Can you imagine a family in the same business for eight generations? Talk about dedication and deep expertise! That is what struck me when I met the Haward family, who has been farming oysters since the 1700s. Last month in West Mersea, England, I had the privilege of visiting Richard Haward’s Oysters. I was hosted by Richard himself, along with his son Bram. These men have inherited a craft honed by their great, great, great, great grandparents, but they are living in a time of unprecedented environmental change. And that is precisely why I was there, along with four American shellfish farmers. Specifically, we traveled to the United Kingdom to talk about ocean acidification and how it threatens the livelihoods and traditions of people who rely on the sea.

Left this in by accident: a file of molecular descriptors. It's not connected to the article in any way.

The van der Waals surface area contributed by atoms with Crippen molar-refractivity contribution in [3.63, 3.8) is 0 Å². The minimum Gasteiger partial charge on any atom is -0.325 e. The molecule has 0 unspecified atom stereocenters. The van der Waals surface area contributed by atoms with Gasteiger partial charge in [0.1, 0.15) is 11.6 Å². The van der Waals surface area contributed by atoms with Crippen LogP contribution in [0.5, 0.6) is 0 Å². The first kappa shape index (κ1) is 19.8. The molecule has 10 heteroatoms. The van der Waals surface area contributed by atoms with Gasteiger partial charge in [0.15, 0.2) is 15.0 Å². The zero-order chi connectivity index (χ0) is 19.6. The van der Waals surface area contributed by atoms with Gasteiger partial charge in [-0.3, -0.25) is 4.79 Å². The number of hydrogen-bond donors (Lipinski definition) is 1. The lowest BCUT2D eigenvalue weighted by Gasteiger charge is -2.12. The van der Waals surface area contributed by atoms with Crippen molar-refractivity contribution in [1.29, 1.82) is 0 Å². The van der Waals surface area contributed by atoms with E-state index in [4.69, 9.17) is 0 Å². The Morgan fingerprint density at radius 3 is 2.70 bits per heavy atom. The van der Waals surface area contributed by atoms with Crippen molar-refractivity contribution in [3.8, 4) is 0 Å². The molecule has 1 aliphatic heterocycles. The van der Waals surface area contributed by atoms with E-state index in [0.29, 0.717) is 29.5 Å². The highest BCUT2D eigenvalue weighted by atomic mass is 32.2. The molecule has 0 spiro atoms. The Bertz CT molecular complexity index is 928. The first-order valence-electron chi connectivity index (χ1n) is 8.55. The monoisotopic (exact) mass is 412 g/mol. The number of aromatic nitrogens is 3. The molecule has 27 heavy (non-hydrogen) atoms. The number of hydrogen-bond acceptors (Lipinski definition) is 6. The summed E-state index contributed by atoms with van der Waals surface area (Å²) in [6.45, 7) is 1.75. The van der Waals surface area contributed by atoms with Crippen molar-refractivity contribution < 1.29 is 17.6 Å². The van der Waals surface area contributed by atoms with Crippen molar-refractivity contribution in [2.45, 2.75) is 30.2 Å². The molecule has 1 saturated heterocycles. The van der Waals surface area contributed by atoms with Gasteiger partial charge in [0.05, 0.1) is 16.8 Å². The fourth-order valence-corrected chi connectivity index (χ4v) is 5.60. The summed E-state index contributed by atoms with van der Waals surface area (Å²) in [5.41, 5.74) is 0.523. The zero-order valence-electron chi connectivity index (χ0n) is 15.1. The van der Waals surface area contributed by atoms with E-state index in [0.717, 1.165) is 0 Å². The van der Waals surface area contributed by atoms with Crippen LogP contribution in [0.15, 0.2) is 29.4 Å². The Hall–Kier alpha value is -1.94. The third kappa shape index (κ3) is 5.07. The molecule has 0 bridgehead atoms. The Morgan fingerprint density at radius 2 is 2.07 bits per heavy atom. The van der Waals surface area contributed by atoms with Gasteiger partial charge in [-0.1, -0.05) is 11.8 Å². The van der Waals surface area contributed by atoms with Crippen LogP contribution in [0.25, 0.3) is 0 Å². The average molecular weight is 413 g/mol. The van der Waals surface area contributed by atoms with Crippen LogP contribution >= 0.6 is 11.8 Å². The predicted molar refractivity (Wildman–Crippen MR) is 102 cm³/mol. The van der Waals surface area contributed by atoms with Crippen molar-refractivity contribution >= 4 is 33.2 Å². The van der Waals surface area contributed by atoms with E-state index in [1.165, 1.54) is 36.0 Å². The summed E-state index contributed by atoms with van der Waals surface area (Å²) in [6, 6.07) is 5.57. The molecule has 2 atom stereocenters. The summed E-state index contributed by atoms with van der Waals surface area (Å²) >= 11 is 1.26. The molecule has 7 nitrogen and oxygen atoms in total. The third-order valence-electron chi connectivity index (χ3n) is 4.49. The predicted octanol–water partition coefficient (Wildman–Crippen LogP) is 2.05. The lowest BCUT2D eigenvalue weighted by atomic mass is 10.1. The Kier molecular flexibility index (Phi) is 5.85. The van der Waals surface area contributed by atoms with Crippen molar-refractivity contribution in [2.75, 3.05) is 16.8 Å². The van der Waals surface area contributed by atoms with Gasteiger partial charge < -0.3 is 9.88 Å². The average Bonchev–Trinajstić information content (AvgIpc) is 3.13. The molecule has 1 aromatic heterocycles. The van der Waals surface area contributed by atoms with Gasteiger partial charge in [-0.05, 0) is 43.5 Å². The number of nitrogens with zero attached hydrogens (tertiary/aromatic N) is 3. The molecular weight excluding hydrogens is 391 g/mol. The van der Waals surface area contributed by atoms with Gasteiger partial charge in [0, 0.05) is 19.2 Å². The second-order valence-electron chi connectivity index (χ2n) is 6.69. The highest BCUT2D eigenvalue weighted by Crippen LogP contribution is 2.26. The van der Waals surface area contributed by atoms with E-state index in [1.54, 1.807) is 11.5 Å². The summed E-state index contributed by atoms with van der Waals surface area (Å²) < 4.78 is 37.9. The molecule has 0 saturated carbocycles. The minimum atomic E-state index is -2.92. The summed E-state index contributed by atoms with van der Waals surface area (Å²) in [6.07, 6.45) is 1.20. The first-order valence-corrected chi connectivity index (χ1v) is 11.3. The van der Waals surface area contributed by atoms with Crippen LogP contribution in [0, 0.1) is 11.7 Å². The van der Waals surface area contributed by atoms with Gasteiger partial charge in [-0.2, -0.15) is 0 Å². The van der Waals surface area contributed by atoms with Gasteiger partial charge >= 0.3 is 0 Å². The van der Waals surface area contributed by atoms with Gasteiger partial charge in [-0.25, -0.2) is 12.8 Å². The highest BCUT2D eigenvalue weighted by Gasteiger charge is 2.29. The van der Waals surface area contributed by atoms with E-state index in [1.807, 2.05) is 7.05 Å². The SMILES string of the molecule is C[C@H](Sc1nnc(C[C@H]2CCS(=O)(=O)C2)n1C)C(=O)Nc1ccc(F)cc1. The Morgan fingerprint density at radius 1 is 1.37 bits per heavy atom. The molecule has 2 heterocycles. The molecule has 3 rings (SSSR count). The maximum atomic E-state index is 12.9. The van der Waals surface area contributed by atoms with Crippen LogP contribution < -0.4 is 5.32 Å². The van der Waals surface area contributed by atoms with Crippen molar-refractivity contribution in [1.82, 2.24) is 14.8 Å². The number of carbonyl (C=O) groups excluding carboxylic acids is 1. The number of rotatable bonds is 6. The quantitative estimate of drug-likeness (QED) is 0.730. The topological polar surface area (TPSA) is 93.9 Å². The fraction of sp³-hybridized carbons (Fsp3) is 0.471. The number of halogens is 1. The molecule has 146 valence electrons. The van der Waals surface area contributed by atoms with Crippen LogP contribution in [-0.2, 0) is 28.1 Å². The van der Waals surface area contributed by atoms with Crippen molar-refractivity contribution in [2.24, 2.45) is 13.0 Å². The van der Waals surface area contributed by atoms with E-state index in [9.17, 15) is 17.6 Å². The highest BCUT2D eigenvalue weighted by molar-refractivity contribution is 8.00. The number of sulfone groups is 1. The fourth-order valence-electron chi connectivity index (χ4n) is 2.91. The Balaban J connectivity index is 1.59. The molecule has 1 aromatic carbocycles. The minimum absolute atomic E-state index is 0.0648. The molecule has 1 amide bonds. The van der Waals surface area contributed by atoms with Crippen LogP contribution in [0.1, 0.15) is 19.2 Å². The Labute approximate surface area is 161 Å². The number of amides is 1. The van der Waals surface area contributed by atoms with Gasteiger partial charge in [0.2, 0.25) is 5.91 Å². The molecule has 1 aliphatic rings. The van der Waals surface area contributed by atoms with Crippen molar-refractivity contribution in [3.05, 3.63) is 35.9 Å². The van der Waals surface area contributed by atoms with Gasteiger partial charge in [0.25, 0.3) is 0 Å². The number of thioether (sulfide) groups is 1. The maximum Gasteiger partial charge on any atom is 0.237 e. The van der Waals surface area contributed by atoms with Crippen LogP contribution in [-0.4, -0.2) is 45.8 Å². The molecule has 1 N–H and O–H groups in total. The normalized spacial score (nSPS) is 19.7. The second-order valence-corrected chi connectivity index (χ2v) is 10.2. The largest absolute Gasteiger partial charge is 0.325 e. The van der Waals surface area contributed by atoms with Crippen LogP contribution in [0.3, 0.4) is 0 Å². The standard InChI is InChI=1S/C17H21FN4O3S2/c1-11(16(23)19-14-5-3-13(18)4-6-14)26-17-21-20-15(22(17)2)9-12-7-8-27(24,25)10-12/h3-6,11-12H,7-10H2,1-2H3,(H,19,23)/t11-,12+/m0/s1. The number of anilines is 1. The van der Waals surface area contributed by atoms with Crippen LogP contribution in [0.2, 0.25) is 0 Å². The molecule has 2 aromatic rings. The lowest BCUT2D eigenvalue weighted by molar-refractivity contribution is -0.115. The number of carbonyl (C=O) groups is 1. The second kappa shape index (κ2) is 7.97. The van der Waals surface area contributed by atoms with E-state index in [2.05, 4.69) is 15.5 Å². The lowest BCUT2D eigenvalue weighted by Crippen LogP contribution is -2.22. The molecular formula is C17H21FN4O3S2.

Earlier this week I wrote about the formal (and informal) discussions we had about ocean acidification with U.K. shellfish farmers, scientists and policymakers. We talked about its impacts on U.S. oyster and shellfish health and how we’ve started to address it on both sides of the Atlantic. We learned about the oyster farms, growing techniques, and water quality issues in the U.K.
Today, I’m writing about the people on the water whose lives would be directly affected by acidification.
I’m also showing more photos so you get a sense of Richard’s family, his business, the water where the oysters are harvested and of course, the oysters.
Here’s what we saw and learned: